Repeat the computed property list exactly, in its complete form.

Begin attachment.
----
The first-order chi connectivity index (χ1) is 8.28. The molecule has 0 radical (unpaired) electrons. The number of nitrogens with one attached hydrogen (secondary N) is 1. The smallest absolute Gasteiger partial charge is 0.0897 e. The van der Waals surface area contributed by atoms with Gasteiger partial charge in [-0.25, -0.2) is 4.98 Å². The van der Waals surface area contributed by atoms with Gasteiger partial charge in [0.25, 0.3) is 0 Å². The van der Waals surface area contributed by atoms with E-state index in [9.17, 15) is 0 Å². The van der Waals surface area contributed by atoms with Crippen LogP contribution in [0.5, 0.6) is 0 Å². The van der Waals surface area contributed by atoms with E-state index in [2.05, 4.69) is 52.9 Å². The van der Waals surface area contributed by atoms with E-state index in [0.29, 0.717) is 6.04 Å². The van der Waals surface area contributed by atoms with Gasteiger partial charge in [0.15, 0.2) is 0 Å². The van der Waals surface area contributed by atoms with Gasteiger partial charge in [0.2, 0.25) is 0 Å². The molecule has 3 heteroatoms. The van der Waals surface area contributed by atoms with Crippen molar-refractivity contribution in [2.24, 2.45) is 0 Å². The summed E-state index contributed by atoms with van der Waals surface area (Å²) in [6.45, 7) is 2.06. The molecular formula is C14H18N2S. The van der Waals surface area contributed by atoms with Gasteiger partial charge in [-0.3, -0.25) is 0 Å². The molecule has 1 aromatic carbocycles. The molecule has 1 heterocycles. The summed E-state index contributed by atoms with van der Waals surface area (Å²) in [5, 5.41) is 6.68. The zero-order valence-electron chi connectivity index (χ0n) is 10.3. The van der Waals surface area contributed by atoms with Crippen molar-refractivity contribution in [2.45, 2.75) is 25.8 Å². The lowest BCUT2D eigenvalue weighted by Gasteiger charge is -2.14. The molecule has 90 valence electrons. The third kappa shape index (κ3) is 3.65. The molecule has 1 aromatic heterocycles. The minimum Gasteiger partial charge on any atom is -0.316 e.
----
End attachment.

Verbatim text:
The first-order chi connectivity index (χ1) is 8.28. The molecule has 0 radical (unpaired) electrons. The number of nitrogens with one attached hydrogen (secondary N) is 1. The smallest absolute Gasteiger partial charge is 0.0897 e. The van der Waals surface area contributed by atoms with Gasteiger partial charge in [-0.25, -0.2) is 4.98 Å². The van der Waals surface area contributed by atoms with Gasteiger partial charge in [0.25, 0.3) is 0 Å². The van der Waals surface area contributed by atoms with E-state index in [9.17, 15) is 0 Å². The van der Waals surface area contributed by atoms with Crippen LogP contribution in [0.5, 0.6) is 0 Å². The van der Waals surface area contributed by atoms with E-state index in [2.05, 4.69) is 52.9 Å². The van der Waals surface area contributed by atoms with E-state index in [0.29, 0.717) is 6.04 Å². The van der Waals surface area contributed by atoms with Gasteiger partial charge in [0.15, 0.2) is 0 Å². The van der Waals surface area contributed by atoms with Gasteiger partial charge in [0.2, 0.25) is 0 Å². The molecule has 3 heteroatoms. The van der Waals surface area contributed by atoms with Crippen molar-refractivity contribution in [2.24, 2.45) is 0 Å². The summed E-state index contributed by atoms with van der Waals surface area (Å²) in [6.45, 7) is 2.06. The molecular formula is C14H18N2S. The van der Waals surface area contributed by atoms with Gasteiger partial charge in [-0.3, -0.25) is 0 Å². The molecule has 1 aromatic carbocycles. The molecule has 1 heterocycles. The summed E-state index contributed by atoms with van der Waals surface area (Å²) in [5, 5.41) is 6.68. The zero-order valence-electron chi connectivity index (χ0n) is 10.3. The van der Waals surface area contributed by atoms with Crippen molar-refractivity contribution in [2.45, 2.75) is 25.8 Å². The lowest BCUT2D eigenvalue weighted by Gasteiger charge is -2.14. The molecule has 90 valence electrons. The third kappa shape index (κ3) is 3.65. The molecule has 1 aromatic heterocycles. The minimum Gasteiger partial charge on any atom is -0.316 e.